Reflections from Nicaragua

This post comes from Mary Witt Scholarship awardee and Augsburg College student, Emily O. She recently returned from an Augsburg short term program, Faith, Vocation and Social Change in Central America to Augsburg’s Global Site in Nicaragua. Thanks to Emily for sharing!

Grassy knoll overlooking lake
View in Nicaragua

Here is my written summary, discussing 3 separate “slices of life,” or important experiences in Nicaragua and what they taught me:

My first slice of life had to do with the speaker at Cafe las Sonrisas, Tio Antonio.  As someone who grew up in an area considered “developed” like me, I was shocked that he even moved to Nicaragua in the first place.  After the initial confusion as to why he would move to a country where things are so different, I was amazed and inspired by the way he lived out his vocation and listened to his calling in life.  Tio Antonio is a chef who noticed that people with disabilities in Nicaragua often receive adverse treatment from their peers and sometimes even family members.  When reflecting on this and thinking about how to merge these two areas into his work, he decided to hire a staff of all-deaf workers.  There are lots of barriers to this kind of work and it was definitely a feat that needed lots to fall into place for it to happen, but he persisted.  The work that Tio Antonio is doing in this cafe is miraculous.  Not only is he helping employ those with disabilities, but he is providing a center for community members, reducing waste and toxic buildup by making hammocks out of plastic bags, sending profits to meaningful causes and people, educating communities and visitors, and inspiring people every day.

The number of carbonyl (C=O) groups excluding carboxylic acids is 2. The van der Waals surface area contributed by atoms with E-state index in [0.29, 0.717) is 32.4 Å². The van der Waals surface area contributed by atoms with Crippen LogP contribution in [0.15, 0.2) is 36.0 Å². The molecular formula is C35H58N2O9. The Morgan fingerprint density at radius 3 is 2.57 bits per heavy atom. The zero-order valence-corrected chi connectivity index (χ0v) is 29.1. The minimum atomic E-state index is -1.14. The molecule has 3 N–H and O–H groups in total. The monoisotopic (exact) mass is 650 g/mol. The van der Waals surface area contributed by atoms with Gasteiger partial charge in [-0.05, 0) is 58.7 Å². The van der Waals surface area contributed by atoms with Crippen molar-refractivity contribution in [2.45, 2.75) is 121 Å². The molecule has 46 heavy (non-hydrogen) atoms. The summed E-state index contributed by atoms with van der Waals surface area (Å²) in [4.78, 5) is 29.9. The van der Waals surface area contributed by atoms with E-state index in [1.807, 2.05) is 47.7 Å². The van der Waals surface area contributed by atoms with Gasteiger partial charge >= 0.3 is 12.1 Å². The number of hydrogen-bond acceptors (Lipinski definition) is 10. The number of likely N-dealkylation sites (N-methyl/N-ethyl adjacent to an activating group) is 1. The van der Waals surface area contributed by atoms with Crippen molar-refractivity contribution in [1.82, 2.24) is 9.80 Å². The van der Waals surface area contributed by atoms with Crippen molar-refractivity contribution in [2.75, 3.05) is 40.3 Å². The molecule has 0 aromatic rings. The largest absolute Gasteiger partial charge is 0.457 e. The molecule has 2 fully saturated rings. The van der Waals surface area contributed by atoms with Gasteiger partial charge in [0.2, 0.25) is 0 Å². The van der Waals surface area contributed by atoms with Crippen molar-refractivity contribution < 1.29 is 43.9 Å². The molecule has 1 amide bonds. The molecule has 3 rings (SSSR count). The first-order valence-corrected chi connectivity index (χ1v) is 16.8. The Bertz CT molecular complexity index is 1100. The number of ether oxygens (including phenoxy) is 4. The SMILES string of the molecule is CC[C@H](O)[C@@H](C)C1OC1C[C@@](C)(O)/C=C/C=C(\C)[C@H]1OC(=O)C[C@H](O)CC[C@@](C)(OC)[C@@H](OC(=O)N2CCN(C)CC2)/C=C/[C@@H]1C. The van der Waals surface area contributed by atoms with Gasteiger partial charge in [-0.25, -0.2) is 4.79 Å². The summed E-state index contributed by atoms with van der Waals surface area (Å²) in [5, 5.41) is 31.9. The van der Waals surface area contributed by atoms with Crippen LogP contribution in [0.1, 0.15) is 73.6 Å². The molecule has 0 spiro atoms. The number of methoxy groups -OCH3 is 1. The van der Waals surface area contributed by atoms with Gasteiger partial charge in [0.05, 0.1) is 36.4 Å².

The work of Tio Antonio and his colleagues at Cafe las Sonrisas is altogether wonderful.  They have a unique way of breaking down stereotypes and building up communities simultaneously.  I believe that this is much more than a place to grab a bite to eat, but more so a place where everyone is welcome.  Many of the people we met with in Nicaragua had one specific mission and mainly focused on that, but Tio Antonio seemed to be the best example of social change in general.  I do not think there is anyone he would turn away or who would not be welcome in his cafe and that he cultivated love and acceptance.